Do you follow Nik Nanos’ weekly tracking poll of federal party support? It’s got a lot of interesting stuff in it such as preferred Prime Minister and Nanos’ weekly “Power Index”. However, the number I’m mostly interested in is federal party support, which he does both nationally and broken down by region. There are interesting results both nationally and regionally for the Greens in this poll.
Nationally, the federal Green Party has hit 7.57%, their highest level in Nanos’ polling since spring 2015. The federal Greens were polling down around 3% nationally prior to the BC election in May, but have more than doubled their support since then, perhaps due to the media coverage the BC Greens gave the green movement, and perhaps by reminding voters that it’s possible for a small party with just a handful of seats to play a significant role in a legislature.
The federal Green Party’s support in BC doesn’t account for all of the federal party’s improved fortunes, but it does make up a good chunk of it. How much improved? Enough that they’re in a statistical dead-heat with the federal NDP province-wide, with the federal Greens enjoying 21.28% BC support and the federal NDP at 20.89%. In the same poll the federal Liberals are at 32.11% in BC voting intention (off their recent high of 43%) and the federal Conservatives are at 23.22%. Those numbers would probably result in multiple seats in BC for all four parties.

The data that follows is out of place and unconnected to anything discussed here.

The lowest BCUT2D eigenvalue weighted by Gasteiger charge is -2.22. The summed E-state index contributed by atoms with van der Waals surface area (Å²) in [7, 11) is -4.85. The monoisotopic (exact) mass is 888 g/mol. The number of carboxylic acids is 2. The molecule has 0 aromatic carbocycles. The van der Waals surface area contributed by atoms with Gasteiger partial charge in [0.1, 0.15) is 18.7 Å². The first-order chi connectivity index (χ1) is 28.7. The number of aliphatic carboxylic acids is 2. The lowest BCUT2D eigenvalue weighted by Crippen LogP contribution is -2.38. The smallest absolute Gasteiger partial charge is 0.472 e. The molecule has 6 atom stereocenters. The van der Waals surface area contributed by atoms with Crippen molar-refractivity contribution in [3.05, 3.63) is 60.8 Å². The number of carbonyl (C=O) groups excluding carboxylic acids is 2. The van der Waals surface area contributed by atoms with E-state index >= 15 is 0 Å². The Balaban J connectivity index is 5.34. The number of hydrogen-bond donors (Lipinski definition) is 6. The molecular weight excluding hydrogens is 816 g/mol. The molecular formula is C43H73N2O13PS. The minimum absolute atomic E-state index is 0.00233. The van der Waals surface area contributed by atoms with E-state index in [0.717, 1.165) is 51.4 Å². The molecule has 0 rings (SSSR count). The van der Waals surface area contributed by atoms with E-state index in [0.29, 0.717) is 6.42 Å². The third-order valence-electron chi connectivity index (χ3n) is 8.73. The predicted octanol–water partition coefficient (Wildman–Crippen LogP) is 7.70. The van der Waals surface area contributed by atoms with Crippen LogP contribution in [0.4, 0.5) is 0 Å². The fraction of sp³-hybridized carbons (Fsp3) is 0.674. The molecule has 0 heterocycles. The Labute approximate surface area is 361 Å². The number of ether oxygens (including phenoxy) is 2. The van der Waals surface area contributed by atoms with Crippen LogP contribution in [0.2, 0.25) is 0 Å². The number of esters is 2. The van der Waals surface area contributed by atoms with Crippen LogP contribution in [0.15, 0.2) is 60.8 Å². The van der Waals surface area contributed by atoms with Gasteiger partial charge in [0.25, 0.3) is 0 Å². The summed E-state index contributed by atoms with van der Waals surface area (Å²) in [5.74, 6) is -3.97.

BC voting intention has been up and down since the October 2015 federal election, but if you draw a trend-line the NDP and Conservatives have bounced around in a relatively tight range and have trend-lines that are virtually flat. However, the Green Party’s trend-line is up and the Liberals’ trend-line is down. My personal (and untested) theory is that this is partly a consequence of Trudeau’s reversal (some would say betrayal) on electoral reform having a slow but steadily toxic effect on their BC support.
Also of note is that this most recent Nanos poll has the federal Greens at their highest level of support amongst males that I’ve yet seen, having almost caught the NDP nationally in support with men.
For those interested in the national picture, it’s not very competitive. The Liberals remain well ahead in Atlantic Canada, and the Conservatives remain well ahead on the prairies. The Bloc is offering some competition in Quebec, but not much (41% Liberal to 27% Bloc, with the others all well back). Ontario looks to be competitive between the Liberals and Conservatives, but only BC seems like it’s going to have a healthy assortment of three and four-way races.
I am again reminded of how badly we need electoral reform in this country so that people can feel free to express their true beliefs at the ballot box, rather than compromises for a candidate that may not be their first choice but that they feel might be more electable.